Hrabowy explained that the UK sees 'cultural entrepreneurship' from a public policy perspective as supporting cultural organisations to 'survive and thrive'. The government is showing recognition that there have been public sector funding cuts and are supporting cultural organisations and enterprises to become more entrepreneurial in the face of cuts. The recent 'Culture White Paper' launched in 2016 is the latest cultural policy document/agenda for the UK. The paper focuses on four themes, the one relating to cultural entrepreneurship titled 'cultural resilience, investment and reform'. Policy initiatives include a UK commitment to establish a Commercial Academy for Culture to help cultural professionals develop entrepreneurial skills and the exploration of various tax breaks and incentives to support the cultural sector (such as tax relief for museums and galleries to develop new exhibitions and tour the country.) Government-sponsored organisations alone have increased their ratio of fundraising to grant in aid as a proportion of total income from 22% in 2009/10 to more than 55% in 2014/15. So you could say it's working?

Van Veldhuizen noticed the changes in perspectives towards cultural entrepreneurship in The Netherlands. Not that long ago it was rather money focused, partly caused by reduced government support. It was important to get money from commercial parties, in exchange for services.

Many colleagues in the heritage sector were - and still are – reluctant towards entrepreneurship. They want to keep full control and are afraid to make concessions in exchange for money. They do not want others to influence their policy.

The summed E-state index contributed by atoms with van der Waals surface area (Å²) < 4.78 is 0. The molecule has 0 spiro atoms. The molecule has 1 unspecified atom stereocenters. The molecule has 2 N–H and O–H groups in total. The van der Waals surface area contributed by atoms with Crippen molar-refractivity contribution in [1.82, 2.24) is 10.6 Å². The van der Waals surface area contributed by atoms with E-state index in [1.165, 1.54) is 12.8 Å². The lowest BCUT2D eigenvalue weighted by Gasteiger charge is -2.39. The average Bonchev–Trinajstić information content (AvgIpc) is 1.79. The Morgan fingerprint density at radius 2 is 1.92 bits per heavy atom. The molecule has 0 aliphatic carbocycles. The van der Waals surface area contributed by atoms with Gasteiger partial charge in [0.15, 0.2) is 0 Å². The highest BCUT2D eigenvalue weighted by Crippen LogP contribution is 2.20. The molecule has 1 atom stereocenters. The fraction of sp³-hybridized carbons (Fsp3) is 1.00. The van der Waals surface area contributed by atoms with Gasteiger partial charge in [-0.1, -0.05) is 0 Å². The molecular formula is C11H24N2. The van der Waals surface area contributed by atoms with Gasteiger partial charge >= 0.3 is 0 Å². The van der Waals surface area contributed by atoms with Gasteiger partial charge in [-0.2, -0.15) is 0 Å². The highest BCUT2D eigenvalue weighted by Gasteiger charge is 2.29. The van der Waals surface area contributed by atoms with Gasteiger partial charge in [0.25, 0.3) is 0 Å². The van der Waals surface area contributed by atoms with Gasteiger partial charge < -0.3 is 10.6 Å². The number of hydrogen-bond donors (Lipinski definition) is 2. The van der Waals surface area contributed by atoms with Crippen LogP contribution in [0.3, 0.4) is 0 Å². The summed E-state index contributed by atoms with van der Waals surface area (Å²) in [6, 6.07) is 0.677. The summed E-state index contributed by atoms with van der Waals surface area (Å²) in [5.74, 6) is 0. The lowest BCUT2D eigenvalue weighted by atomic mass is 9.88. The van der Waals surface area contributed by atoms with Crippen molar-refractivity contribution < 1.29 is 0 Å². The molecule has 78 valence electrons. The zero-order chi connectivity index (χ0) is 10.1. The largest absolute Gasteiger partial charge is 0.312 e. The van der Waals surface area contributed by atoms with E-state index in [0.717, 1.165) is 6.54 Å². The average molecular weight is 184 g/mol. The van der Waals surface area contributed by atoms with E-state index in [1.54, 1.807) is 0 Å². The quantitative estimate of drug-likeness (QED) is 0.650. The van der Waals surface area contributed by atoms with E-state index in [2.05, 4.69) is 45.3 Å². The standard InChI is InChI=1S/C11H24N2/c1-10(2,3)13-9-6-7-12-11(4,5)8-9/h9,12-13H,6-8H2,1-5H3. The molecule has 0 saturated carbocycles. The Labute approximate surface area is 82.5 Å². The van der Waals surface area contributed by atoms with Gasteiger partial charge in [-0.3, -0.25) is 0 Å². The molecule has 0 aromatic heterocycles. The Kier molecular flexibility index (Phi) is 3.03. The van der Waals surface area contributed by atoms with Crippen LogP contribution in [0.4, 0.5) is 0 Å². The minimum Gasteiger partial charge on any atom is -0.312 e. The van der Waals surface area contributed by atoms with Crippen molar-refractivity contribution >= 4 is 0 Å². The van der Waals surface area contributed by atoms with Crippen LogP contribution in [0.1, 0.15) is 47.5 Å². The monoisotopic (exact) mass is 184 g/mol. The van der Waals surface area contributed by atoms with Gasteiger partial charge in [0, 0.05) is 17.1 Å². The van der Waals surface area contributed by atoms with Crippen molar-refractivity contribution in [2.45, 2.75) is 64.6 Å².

Now there has been a change in thinking from money focused to people focused, from ‘I get this and you get that’ to cooperation and investing in mutual relationships. How can we profit from each other?

In reaction to a comment from the audience Van Veldhuizen confirmed that there are huge differences in attitude towards entrepreneurship between the three countries, but she notices often how big they are within countries as well, for example between larger and smaller museums.

The upcoming EMPHOS pilot course

Marc gave a short explanation of the next step in EMPHOS: the preparation of a pilot course. This course will not be for the managers, but for the middle level in organisations. Like the coordinator of the volunteers, the shop coordinator, the leader of the exhibition team. If this middle level understands what entrepreneurial thinking means, the whole organisation will gradually get a more entrepreneurial attitude.